book reviews: Home Before Dark and Survive the Night by Riley Sager




HOME BEFORE DARK by Riley Sager
★★★★☆
Dutton, 2020


I read this book over a year ago and annoyingly never got around to reviewing it — I’m only returning to it now as I’m about to review Riley Sager’s newest offering, Survive the Night, and I’m a completionist. So, here we are. Let’s see if I can come up with a few sentences. 

I’ve read all of Sager’s books now and this isn’t one of my favorites from him; I’d put it second to last, with only The Last Time I Lied below it.

Meaning: I still liked it quite a lot.

Set in a decaying Victorian estate in Vermont (can’t go wrong there), Home Before Dark is a sufficiently eerie and unsettling haunted house horror story which indulges a lot of genre’s tropes, but which doesn’t ultimately subvert them in a very interesting way. I think I had more problems with this novel’s resolution than any of his others, but still, Sager is the absolute master of gripping, pacy thrillers, and this one is no exception; definitely recommended if it catches your eye.




SURVIVE THE NIGHT by Riley Sager
★★★★☆
Dutton, 2021


In the style of a somewhat modernized film noir, Survive the Night tells the story of Charlie, a New Jersey college student looking for a ride home to Ohio on a cold winter’s night. At the college’s ride board (this is set in the 1990s, pre-the sort of technology that we’d use today for this kind of arrangement), she meets Josh Baxter, also heading in that direction, so she gratefully accepts the ride. The only snag: Charlie’s roommate and best friend was recently murdered by a serial killer. The longer Charlie and Josh spend in the car and the more they get chatting, the more Charlie starts realizing that certain details in Josh’s story aren’t adding up, and she starts to wonder if she’s trapped in the car of her roommate’s murderer.

I read this in a single sitting — I think it’s Sager’s most successful page-turner to date, which seems almost counterintuitive; you’d think that a girl being trapped in a car wouldn’t exactly make for the most gripping of reads, but this might be his most tense, terrifying work yet. The set-up may sound simple, but the way this story unfolds could not be more unpredictable if it tried. 

This book DOES however include the cringiest line I’ve ever read in the history of my entire existence, so I cannot in good conscience recommend it without warning you that this is a series of sentences you are going to have to read with your very own eyeballs — apologies for subjecting you to this:

She’s no longer the scared, self-loathing girl she was when she left campus. She’s something else.

A fucking femme fatale.

File this under: more reasons I try to avoid thrillers by men.

Anyway, after my eyes were done rolling into the back of my skull, I pushed onward and yeah, what can I say, I had a lot of fun reading this. Certain elements of the resolution were brilliant, others were a bit silly, but all I can really ask of a thriller is to keep me guessing and keep me on my toes, and Sager always delivers on that front. I’ve become less confident through the years about his ability to write women — see above quote (I thought his female protagonist in his debut, Final Girls, was written brilliantly, which lured me into a false sense of security) — so the more of his books I read, the more the shine does slightly wear off, but I doubt I’ll be able to quit him any time soon; his books are too damn addicting.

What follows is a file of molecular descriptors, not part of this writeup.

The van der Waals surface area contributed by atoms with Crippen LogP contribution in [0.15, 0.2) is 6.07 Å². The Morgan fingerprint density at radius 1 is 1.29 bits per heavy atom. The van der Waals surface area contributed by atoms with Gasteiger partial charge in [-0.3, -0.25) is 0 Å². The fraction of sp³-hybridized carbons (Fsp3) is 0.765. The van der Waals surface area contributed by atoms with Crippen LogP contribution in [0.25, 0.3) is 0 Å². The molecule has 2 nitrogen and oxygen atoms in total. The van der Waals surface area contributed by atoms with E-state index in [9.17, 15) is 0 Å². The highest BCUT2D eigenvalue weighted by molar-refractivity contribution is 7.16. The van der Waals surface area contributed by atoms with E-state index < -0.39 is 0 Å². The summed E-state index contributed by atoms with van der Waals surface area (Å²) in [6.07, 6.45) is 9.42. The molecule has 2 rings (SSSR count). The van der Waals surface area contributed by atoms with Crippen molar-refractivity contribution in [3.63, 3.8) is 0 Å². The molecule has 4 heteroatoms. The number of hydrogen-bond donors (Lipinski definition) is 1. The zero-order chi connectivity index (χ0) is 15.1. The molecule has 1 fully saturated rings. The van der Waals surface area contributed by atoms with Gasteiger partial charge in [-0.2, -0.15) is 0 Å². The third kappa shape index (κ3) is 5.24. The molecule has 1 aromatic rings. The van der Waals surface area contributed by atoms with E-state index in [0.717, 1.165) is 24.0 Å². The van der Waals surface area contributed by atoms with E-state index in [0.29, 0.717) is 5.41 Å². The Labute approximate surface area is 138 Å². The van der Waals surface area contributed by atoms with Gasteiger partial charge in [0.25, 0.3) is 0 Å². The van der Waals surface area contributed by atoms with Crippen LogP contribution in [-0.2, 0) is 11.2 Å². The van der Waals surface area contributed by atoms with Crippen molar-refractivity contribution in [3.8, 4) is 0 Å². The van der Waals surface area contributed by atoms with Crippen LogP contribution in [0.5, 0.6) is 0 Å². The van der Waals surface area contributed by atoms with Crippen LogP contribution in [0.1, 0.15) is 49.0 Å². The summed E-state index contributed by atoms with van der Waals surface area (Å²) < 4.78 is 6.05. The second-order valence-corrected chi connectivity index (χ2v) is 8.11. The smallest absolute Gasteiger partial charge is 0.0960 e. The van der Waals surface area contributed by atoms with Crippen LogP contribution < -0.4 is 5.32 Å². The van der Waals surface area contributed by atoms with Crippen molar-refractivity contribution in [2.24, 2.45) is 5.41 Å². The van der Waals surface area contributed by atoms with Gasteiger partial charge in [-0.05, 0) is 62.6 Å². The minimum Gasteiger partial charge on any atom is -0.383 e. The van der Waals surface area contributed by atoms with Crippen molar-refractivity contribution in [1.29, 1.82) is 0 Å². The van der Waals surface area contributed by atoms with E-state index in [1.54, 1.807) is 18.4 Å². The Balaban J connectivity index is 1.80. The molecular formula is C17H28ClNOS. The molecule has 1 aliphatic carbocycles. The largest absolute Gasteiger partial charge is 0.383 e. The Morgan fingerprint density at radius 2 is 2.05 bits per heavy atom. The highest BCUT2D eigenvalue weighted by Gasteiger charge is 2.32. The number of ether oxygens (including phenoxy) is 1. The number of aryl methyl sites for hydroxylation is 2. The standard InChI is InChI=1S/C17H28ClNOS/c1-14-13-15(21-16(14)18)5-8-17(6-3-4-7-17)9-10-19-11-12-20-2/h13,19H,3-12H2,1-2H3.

book review: Lock Every Door by Riley Sager

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LOCK EVERY DOOR by Riley Sager
★★★★☆
Dutton, July 2019

 

I can’t think of another contemporary thriller writer that does the page-turner as well as Riley Sager, and here he’s come up with yet another brilliant premise: a young woman answers an ad to be an apartment sitter in a swanky building in the Upper West Side – and she’s being paid $12,000 to do it, so what’s the catch? (I think the less you know going into this book the better, so I’ll just leave it there.) I imagine that Lock Every Door‘s pace will be the main drawback for some – our protagonist Jules does play amateur detective to no avail for about half the book – but with the way Sager writes, she probably could have been playing a game of chess and I’d have been equally as thrilled.

And no spoilers, but I loved that ending. I imagine it’s also going to divide opinions, as it’s not the most… conventional thriller resolution, but I thought it hit that perfect sweet spot of ‘I really should have thought of that, but I never would have thought of that.’ In my opinion this isn’t as strong as Sager’s debut Final Girls (which is pretty hard to beat), but I liked it a lot better than his follow-up effort The Last Time I Lied. I found Lock Every Door to be creepier and more original, and its protagonist more convincing. I do think Final Girls and The Last Time I Lied are more traditional crowd-pleasers, so maybe stick to one of those for an introduction to Sager, but I loved this; this is the most fun I’ve had with a thriller in ages.


You can pick up a copy of Lock Every Door here on Book Depository.

book review: The Last Time I Lied by Riley Sager